Affiliation: NYU Abu Dhabi
Education: MPhil, University of Oxford
Research Areas: Social movements, politics and Islam in the global South; Transnational feminism; Immigration and identity (South Asia); Modern day slavery; Radicalization (including online) and political violence (South Asia)
Saba Karim Khan is an Instructor in the Social Science division at NYU Abu Dhabi. She received an MPhil from the University of Oxford. She writes for The Guardian, The Independent, Express Tribune (International Herald Tribune), Think Progress, DAWN, and The Friday Times.
Her research focuses on how social dynamics such as political, social movements, sexual harassment, radicalism, modern-day slavery, and South Asian diasporas are impacted by politicized social structures and social relationships. Her projects employ qualitative research methods, ethnographic fieldwork, visual anthropology, digital ethnography, and new media technologies.
Her current research includes an ethnographic and historical study of social movements in South Asia titled, “The “third way:” reimagining power elites, social movements and silent revolutions in postcolonial Pakistan.” Specifically, she is exploring the rise of Imran Khan’s political party, PTI, and how it came into power. She is also working with qualitative interview data to explore sexual harassment experiences among urban Pakistani women titled: “Unsilencing Pakistan’s Sexual Assault Survivors: A delayed “coming out,” to unpack notions of shame, honor, religion, and masculinity that come into play when understanding harassment and to explore how cloning the global #metoo might not produce identical results in the global south.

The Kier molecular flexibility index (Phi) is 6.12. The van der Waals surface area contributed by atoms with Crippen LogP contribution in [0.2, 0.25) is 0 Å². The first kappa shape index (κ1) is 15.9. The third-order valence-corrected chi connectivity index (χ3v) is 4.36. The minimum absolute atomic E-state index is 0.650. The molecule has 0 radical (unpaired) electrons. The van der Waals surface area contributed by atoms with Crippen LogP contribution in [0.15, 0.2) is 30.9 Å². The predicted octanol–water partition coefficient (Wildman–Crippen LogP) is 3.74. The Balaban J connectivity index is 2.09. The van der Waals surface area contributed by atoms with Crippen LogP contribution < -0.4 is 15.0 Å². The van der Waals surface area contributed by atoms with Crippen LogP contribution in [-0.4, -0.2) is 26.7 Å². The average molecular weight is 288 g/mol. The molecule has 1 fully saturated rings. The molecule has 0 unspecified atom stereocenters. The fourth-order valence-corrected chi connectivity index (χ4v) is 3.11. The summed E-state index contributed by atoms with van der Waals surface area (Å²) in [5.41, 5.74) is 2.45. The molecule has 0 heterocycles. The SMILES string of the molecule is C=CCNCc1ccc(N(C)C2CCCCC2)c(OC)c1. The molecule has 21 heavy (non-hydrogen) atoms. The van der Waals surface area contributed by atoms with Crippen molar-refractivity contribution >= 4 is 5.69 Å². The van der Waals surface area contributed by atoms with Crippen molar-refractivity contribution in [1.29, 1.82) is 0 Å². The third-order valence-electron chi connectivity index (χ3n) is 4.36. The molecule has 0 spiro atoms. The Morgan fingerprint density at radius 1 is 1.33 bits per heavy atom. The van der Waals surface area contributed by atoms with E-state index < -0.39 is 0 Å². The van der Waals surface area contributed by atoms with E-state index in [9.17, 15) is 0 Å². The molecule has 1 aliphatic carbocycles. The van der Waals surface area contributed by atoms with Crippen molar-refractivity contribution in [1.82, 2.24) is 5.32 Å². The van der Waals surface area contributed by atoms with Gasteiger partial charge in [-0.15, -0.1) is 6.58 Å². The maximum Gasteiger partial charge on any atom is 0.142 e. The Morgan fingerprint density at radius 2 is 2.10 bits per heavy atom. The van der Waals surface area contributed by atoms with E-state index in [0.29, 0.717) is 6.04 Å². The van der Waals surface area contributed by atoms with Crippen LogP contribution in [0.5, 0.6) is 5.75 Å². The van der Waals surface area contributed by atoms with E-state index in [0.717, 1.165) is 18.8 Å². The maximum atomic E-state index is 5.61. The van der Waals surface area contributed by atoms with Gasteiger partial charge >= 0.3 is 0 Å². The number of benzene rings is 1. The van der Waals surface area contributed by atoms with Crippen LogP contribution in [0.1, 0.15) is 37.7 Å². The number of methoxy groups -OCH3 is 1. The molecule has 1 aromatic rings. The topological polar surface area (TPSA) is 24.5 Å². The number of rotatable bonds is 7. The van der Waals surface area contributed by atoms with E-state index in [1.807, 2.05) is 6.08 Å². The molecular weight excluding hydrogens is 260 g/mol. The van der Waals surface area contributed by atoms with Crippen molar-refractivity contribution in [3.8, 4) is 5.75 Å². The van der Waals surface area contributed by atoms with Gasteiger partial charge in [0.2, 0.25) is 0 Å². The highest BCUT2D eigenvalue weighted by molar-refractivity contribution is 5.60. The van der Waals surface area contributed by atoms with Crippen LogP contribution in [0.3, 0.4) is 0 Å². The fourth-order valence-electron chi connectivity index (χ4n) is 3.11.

Saba also remains interested in employing visual anthropology tools. Forthcoming is a documentary film on how football is producing a movement beyond sports among Pakistan’s street children, titled Concrete Dreams: Some Roads Lead Home, based on a grant by the Doha Film Institute.
Saba has recently completed her debut fiction novel, Skyfall, slated for publication by Bloomsbury in 2020, for which she received a publication grant by NYU Abu Dhabi.